25. Written statement by Mrs Christine
Watson, 19 November 2003|
[See also Volume III, PCS Oral Evidence 23]
1. This statement has been prepared in response
to the questions raised in letters sent to me by Sir Philip Mawer
dated 20 October 2003 and 27 October 2003. I have also been shown
copies of the transcripts and statements produced by Mark MacGregor,
Michael Crick, Stephen Gilbert and Vanessa Gearson with the permission
of Sir Philip and I also include comments on them.
Administration of Mr Duncan Smith's parliamentary
allowances and expenses
2. I did not assume any responsibility for the
administration of the allowances that Mr Duncan Smith is given
as an MP until I became Private Secretary to the Leader of the
Opposition in August 2002. Before I assumed that role the allowances
and expenses were administered by Annabelle Eyre.
3. When I assumed the role of looking after the
allowances and expenses I read the Parliamentary Salaries, Allowances
and Pensions "green" handbook produced by the Fees Office.
When I arrived there were a number of papers relating to the financial
administration of the office which Annabelle created, she knew
her way around these papers but they were not yet filed. I assumed
responsibility for handling the finances and put the financial
papers in order.
Work as Private Secretary
4. As Private Secretary I was employed to assist
Mr Duncan Smith in his role as Leader of the Opposition which
is, of course, a parliamentary position with attendant parliamentary
duties that are in addition to Mr Duncan Smith's constituency
duties as an MP. I have always worked more than my contracted
hours as Private Secretary. I would say on average 70-75 hours
5. Whilst, for ease of reference, Mr Duncan Smith's
staff referred to the 'constituency office' and the 'Leader's
office' the work is not so easily divided between the two and
both offices assist Mr Duncan Smith with his parliamentary duties.
That was especially the case for me. In the first few months of
my employment as Private Secretary I was doing quite a lot of
constituency work whilst training Cara Walker to take over as
Constituency Secretary. In the first few months of Cara's employment
1 helped her draft letters, correcting those she drafted and at
the same time teaching her how to do case work. During those first
few months we also moved the Constituency Office from M2 to G1
in the Commons. I still supervise Cara and the Researcher, David
Haselhurst. As she has become more experienced she has gradually
assumed more responsibility for the case work however 1 still
check letters that she produces, I check the progress of cases
that she and David Haselhurst are working on and they still consult
6. The Private Secretary needs to have knowledge
of how the constituency office is run in order to be able to co-ordinate
that work with that of the Leader of the Opposition. My role as
Private Secretary involves co-coordinating all aspects of Mr Duncan
Smith's life; as MP, as the Parliamentary Leader of the Opposition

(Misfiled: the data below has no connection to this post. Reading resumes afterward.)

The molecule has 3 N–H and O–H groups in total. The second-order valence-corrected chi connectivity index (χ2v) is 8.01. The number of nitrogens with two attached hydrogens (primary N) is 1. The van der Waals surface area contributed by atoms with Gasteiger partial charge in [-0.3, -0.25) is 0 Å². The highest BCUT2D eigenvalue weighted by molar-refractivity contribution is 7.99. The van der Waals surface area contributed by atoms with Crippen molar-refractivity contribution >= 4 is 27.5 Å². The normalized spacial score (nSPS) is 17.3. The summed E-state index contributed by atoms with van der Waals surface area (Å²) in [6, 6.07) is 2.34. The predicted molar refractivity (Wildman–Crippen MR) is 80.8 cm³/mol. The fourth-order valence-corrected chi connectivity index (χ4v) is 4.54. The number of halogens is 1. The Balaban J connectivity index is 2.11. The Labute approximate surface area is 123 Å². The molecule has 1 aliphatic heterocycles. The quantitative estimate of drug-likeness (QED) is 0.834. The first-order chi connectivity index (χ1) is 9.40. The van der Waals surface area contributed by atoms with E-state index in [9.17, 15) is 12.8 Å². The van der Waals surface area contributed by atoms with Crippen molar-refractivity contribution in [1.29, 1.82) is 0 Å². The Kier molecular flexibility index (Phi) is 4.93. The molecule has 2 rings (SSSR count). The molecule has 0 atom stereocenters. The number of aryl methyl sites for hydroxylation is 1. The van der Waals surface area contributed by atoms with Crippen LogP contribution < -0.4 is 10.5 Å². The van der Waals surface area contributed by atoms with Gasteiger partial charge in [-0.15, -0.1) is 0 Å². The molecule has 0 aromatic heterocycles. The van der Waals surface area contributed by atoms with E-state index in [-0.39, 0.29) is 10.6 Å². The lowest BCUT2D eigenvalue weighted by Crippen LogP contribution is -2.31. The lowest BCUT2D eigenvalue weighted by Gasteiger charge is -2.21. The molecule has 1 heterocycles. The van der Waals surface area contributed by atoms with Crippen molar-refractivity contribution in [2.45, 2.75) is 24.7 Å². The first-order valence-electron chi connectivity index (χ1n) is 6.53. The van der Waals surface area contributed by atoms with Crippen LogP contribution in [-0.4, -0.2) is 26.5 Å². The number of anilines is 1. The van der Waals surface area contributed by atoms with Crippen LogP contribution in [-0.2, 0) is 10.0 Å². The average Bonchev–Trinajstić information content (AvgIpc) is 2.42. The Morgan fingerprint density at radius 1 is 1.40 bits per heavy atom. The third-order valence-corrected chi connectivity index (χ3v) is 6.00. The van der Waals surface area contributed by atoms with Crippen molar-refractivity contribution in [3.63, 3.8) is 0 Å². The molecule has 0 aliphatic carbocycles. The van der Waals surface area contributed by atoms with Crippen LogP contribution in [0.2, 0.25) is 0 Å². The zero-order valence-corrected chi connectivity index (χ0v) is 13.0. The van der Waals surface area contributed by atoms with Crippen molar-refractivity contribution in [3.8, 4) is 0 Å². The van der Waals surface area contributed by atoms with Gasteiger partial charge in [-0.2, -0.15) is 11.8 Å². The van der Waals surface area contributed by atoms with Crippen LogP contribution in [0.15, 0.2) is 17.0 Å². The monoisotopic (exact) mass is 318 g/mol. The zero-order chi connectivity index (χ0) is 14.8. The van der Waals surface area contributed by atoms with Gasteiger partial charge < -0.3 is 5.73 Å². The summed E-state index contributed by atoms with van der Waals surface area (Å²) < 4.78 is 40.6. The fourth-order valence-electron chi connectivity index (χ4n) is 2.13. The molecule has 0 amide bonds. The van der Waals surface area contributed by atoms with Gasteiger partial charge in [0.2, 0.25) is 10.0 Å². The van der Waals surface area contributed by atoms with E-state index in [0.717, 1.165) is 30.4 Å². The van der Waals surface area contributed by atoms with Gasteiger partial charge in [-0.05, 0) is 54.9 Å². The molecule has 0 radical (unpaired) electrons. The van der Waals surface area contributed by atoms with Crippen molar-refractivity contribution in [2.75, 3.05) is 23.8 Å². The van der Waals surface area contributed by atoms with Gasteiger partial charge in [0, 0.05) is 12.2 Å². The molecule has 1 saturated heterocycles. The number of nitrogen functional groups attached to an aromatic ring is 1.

in addition to his family life and political role as leader of
the Conservative Party. Whilst the vast majority of my time is
and has been spent assisting him as an MP and in his parliamentary
role as Leader of the Opposition nevertheless as his assistant
it is inevitable that occasionally I assist him with some personal
tasks given the extensive hours that he works and because he is
away from his home during the week.
7. I do not, however, assist Mr Duncan Smith
in his party political role as the leader of the Conservative
Party. Conservative party employees unconnected to the Leader's
Office assist him on party matters. I think that the only strictly
party political task I can remember doing for him was sending
out letters of congratulations on his behalf to Conservative councillors
who had been elected in local by-elections and was additional
to my usual duties. I also attended the Conservative Party conferences
in my capacity as Private Secretary.
8. In the Memorandum that I wrote of 24 October
2002 I referred to setting up a political filing system for Mr
Duncan Smith. This is a structure of four filing cabinets containing
correspondence that he has with MPs or members of the House of
Lords about parliamentary business, correspondence with the Crown
and with the Prime Minister and with ambassadors, religious leaders
or the leaders of other countries together with press correspondence.
It is not a party political filing system as such but a reference
system for him to use in his parliamentary work. I had established
many filing systems in the course of my work both as Constituency
Secretary and as Private Secretary. I started this system in July
2002 and completed it in the autumn of 2002. This was an additional
task that I assumed to assist Mr Duncan Smith and I largely did
it over the weekends in my own time.
9. During the course of my work I also had to
supervise a number of interns who came to find out how the Leader
of the Opposition's office ran, We have a number of students who
work with us for limited periods to find out about the Leader
of the Opposition's office and to learn mere about the parliamentary
process. I have taken responsibility for looking after them whilst
they are with us giving them guidance and advice.